In custom-built homes, you’ll find glass walls framed in wood. Frequently, aluminum or steel are used for these applications. Because they have to be custom-made, they will often carry a hefty price tag.

Sliding Doors for the Interior

Sliding glass doors are a popular entryway option for many homes, but they also have uses for interior applications.

People choose these products for interiors because they can make a unique design statement. They also can allow natural light to penetrate deeper into a building, which can improve conditions for the occupants and reduce energy costs. Additionally, sliding glass doors can create a feeling of openness, as well as maximize the interior space more efficiently than swinging doors.
In the home, interior sliding glass doors can also be used to create a new home office or to convert any part of a house into into some other use, such as a nursery or playroom. The customization options are almost endless, as are the choices of glass, framing material, color or hardware.

Another popular type of sliding door for the interior of a home is called a barn door. These resemble the rustic entrances to barns, and are often made of rough wood. However, some companies are beginning to incorporate glass into interior barn doors.

Are You Ready to Shop?

If you’re in the market for glass partitions, or you’re designing high-end homes for discerning customers who are demanding this kind of feature, be sure to find a quality service provider by using a Glass.com affiliate company. The experts listed there can create the space of your dreams.

© 2019 Glass.com Inc. All Rights Reserved. No reproduction without expressed written permission. Questions? Contact info@glass.com.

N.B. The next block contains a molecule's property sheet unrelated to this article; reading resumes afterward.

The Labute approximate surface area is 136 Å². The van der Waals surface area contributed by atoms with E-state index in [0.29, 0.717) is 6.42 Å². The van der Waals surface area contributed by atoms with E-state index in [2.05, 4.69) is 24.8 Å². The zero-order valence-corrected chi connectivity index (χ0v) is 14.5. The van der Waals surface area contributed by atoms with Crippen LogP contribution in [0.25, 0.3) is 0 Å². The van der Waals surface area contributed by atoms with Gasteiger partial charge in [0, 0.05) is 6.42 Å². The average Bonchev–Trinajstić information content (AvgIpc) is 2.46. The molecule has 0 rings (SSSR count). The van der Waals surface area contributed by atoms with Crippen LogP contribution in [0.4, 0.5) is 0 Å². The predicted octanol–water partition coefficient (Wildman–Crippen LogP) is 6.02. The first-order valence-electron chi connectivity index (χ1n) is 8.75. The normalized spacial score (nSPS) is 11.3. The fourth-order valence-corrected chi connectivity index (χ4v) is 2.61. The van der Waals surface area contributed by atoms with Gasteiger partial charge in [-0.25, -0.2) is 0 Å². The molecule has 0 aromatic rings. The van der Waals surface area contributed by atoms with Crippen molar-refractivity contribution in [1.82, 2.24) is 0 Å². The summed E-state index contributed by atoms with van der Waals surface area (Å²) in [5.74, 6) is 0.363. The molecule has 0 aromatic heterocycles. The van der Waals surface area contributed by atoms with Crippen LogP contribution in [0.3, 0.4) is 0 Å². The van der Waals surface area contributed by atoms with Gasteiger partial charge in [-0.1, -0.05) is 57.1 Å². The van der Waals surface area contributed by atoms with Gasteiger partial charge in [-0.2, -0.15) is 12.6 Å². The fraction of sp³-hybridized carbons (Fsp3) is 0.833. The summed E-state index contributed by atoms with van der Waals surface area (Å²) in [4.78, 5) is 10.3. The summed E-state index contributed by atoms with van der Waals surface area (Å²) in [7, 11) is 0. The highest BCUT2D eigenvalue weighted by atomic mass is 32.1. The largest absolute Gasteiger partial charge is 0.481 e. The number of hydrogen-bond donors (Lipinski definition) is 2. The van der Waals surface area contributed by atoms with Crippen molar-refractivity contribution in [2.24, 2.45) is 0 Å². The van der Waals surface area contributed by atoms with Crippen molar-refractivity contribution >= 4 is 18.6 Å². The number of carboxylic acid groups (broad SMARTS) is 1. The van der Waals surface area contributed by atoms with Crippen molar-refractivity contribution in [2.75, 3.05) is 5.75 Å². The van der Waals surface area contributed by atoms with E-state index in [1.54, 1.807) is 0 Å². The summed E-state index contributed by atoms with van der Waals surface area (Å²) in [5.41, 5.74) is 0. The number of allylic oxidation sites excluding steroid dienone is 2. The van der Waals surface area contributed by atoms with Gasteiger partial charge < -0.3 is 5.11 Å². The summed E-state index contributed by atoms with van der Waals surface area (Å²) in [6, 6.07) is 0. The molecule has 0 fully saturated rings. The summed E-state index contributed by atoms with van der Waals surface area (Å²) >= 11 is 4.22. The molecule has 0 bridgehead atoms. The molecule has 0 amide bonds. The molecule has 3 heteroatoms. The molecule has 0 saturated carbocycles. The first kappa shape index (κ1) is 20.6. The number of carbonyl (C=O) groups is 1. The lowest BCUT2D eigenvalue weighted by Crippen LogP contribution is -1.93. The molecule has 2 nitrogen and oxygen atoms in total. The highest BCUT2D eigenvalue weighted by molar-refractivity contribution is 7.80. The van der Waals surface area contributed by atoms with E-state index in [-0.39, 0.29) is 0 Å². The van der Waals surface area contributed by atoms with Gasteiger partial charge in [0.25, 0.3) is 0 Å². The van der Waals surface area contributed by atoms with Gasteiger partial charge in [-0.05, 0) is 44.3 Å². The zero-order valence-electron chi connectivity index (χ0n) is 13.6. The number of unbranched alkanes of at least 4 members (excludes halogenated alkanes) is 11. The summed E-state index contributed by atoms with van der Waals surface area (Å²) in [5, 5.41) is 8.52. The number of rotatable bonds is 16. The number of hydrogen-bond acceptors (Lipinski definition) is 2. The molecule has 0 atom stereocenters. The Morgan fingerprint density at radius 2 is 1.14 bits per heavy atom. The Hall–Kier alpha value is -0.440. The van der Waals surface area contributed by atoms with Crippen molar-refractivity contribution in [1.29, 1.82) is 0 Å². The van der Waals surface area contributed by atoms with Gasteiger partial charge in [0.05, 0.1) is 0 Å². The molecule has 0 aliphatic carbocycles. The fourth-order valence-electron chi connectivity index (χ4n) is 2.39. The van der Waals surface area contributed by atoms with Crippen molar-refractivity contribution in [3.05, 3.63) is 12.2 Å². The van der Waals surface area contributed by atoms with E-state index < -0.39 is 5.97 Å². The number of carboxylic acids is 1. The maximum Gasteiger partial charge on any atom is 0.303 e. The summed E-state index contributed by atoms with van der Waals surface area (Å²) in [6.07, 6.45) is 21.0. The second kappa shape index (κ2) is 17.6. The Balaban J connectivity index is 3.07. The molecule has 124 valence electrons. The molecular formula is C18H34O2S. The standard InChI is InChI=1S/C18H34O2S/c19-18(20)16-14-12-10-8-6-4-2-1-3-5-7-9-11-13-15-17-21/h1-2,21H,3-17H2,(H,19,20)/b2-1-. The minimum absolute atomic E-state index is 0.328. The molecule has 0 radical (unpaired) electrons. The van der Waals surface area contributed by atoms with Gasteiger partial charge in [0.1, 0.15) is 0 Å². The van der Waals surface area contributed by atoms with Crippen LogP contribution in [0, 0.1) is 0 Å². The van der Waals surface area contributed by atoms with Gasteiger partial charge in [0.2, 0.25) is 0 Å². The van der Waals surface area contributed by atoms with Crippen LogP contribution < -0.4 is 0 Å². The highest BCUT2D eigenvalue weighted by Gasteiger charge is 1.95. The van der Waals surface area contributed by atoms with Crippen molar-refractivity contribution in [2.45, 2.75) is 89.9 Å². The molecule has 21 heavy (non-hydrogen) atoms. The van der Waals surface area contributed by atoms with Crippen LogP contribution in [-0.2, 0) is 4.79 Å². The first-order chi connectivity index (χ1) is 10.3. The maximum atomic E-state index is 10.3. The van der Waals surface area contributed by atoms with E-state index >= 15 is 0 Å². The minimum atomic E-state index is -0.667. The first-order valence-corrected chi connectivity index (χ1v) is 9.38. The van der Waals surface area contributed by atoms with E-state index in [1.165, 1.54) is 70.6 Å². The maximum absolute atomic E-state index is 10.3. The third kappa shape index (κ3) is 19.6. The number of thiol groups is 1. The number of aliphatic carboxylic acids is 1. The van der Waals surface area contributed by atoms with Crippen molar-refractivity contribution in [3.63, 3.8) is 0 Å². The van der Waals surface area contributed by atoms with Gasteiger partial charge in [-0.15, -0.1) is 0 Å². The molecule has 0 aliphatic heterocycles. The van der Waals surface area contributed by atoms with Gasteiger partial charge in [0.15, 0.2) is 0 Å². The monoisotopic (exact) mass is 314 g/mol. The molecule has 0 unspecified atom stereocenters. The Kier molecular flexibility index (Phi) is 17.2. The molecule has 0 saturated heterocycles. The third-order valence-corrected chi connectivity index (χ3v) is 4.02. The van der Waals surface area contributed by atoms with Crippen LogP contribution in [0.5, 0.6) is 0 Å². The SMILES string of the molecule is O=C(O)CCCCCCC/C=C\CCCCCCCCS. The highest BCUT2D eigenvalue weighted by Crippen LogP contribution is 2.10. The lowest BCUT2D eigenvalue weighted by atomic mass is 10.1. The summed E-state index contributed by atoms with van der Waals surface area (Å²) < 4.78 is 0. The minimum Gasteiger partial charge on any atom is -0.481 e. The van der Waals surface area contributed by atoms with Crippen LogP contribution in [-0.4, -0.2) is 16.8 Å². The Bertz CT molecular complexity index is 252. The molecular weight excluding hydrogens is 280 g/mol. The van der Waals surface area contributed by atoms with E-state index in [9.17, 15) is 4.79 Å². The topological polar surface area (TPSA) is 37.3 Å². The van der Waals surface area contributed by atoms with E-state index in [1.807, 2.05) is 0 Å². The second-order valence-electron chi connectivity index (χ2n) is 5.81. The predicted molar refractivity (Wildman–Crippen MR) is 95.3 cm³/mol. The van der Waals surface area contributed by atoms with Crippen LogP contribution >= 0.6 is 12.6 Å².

Glass.com attempts to provide accurate information but cannot be held liable for any information provided or omitted.  You should always work with a licensed, insured and reputable glass shop that can assess your specific needs and local building codes and offer professional services. Never attempt to cut, install, or otherwise work with glass yourself. All content is provided on an informational basis only.


Trey Barrineau

By Trey Barrineau

Trey Barrineau is the editor of Door and Window Market magazine (DWM). He edits and writes a wide range of content, from breaking-news items and first-person blog posts for the Web to 4,000-word, deeply researched features for print. He also manages DWM's social media accounts on Facebook, Twitter, LinkedIn and Instagram. He came to DWM in December 2014 from USA Today. During his time at Key, Trey’s work has received national and regional recognition from the publishing industry. His 2016 coverage of Venezuela’s takeover of a U.S. glass factory was a 2017 finalist for the Jesse H. Neal Awards in the Best News Coverage category. In 2016, he won a silver medal from the American Society of Business Publication Editors (ASBPE) Awards of Excellence for the Mid-Atlantic Region for a 2015 feature article on the lack of skilled labor in the door and window industry. Prior to joining DWM, Trey was a multiplatform editor and writer in USA Today's Life section from September 2000 to December 2014. While there, he won more than a dozen awards for outstanding headlines. Before that, he worked for more than 10 years covering news and sports at daily newspapers in North Carolina.

Trey is a 1988 graduate of Appalachian State University in Boone, N.C., with a bachelor’s degree in Communications. In 2016, he earned the Fenestration Associate professional certification from the American Architectural Manufacturers Association (AAMA). He lives with his wife Jacqui and their occasional office-dog Siri in Northern Virginia.